Once we have created all four boundary patches, we need only stitch the 5 surfaces into a quilt which will get us setup for our next step which is to evaluate the curvature of the model. For this we will use the Zebra Analysis tool… I know that for most of you, this is something that you probably saw once in a demonstration, or maybe you were looking for the Draft Analysis tool and hit this one by mistake… either way, that was about it. Well, it is for working on parts such these that this tool was implemented.
The quickest way to get started is to select the “Quilt” that I created in the previous step and then Apply or OK.
What results is a display which highlights any surface irregularities in an exaggerated manner by projecting parallel “stripes” onto the selected surface. Industrial Design tools such as AliasStudio use this as one of their default diagnostic shading modes. The reason for this is simple… the human eye is very good at detecting extremely minute imperfections or discontinuities in surface smoothness. This tool highlights those areas for you, which allows you to correct for any unplanned surface characteristics prior to going to manufacturing.
In the first example below, I set the boundary patch blend conditions to “Free” which if you recall gives us a G0 condition at the edge where the patch and the rest of the surface join. As you can see, the “Zebra Stripes” do not align, which indicates that there is a lack of tangency and curvature between these surfaces.
When the boundary patch conditions are set for “Tangency” you can see from the image below that the resultant Zebra Analysis shows the edges of the stripes lining up, which confirms that we do in fact have tangency, or a G1 condition. If the curvature continuity requirement were greater, say for something like Class A surfaces which is defined as G2 and higher, we would have to have used a different workflow as the boundary patch only allows us to define G0 or G1. The fact that there are still slight “jogs” on the stripes at the intersection of the patch and the parent surface are an indicator of this… on a set of G2 surfaces, there would be a completely smooth transition between the two.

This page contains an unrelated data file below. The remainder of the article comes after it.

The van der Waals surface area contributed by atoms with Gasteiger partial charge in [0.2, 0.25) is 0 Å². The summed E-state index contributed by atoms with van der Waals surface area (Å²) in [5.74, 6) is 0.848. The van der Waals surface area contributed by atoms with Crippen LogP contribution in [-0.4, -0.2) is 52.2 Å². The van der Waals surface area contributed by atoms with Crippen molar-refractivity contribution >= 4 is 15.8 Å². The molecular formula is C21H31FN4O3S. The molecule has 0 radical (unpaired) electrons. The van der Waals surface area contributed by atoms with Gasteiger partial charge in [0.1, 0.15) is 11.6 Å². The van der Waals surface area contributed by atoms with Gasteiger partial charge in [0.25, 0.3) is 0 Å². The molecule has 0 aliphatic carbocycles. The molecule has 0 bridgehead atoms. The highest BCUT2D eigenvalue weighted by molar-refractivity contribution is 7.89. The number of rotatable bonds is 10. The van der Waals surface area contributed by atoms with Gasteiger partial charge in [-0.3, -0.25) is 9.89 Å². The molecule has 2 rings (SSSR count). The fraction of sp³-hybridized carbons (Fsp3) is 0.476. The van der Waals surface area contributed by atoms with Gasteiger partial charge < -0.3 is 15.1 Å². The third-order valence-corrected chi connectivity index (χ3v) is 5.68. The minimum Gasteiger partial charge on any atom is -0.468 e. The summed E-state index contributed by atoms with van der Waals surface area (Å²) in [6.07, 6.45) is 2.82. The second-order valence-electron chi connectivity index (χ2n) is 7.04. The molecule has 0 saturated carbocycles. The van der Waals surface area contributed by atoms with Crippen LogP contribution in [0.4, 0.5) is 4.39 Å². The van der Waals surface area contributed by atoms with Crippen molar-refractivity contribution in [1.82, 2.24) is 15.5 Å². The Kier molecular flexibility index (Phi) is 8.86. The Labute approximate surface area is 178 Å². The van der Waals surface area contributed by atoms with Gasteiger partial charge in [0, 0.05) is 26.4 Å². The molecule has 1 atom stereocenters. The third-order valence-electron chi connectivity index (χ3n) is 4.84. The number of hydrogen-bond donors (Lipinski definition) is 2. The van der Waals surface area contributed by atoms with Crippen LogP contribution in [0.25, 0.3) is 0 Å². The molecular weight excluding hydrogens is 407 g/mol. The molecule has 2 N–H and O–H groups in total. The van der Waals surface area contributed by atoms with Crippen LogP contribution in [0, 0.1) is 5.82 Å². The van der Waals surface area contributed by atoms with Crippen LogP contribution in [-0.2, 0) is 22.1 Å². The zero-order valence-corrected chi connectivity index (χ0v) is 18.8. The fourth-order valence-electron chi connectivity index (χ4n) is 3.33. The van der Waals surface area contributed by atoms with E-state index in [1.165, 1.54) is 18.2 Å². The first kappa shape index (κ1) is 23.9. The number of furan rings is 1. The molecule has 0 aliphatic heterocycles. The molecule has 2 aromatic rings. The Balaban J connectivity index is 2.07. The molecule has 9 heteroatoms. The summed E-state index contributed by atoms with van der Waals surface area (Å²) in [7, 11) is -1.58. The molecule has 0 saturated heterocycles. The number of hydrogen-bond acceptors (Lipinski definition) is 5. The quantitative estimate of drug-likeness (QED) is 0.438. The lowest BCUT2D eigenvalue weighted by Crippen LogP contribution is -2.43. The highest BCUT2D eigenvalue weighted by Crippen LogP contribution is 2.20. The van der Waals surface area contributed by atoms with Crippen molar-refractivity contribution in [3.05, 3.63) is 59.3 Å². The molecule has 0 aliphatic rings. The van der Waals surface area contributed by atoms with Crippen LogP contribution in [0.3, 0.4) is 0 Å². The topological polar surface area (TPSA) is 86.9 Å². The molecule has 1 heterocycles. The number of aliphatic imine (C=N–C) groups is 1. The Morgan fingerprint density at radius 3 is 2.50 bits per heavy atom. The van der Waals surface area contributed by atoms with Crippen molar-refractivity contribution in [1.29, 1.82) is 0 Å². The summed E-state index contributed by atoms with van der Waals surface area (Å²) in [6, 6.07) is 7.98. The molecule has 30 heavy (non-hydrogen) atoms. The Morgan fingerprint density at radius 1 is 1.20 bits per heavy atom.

Now that we have our smooth offset surface, we can start to define one of our conformal buttons. In the assembly, if I set the edit target to the outer button housing and execute the Copy Object command I can create an associative copy of the offset surface from the upper housing in my button housing file. There are quite a few options when using Copy Object but in the interest of simplicity I will select Body as opposed to Face, as this will let me select the Quilt instead of the individual surfaces. I will also make sure that the Output is set to give me an associative surface.
The result as you can see from the image of my browser below is an adaptive surface.
This surface can now be used with the Split command to give me the conformal “cut” we are looking for.
The split gives us curvature which exactly matches that of the controller housing and as you can see in the image below is exactly what we were trying to accomplish.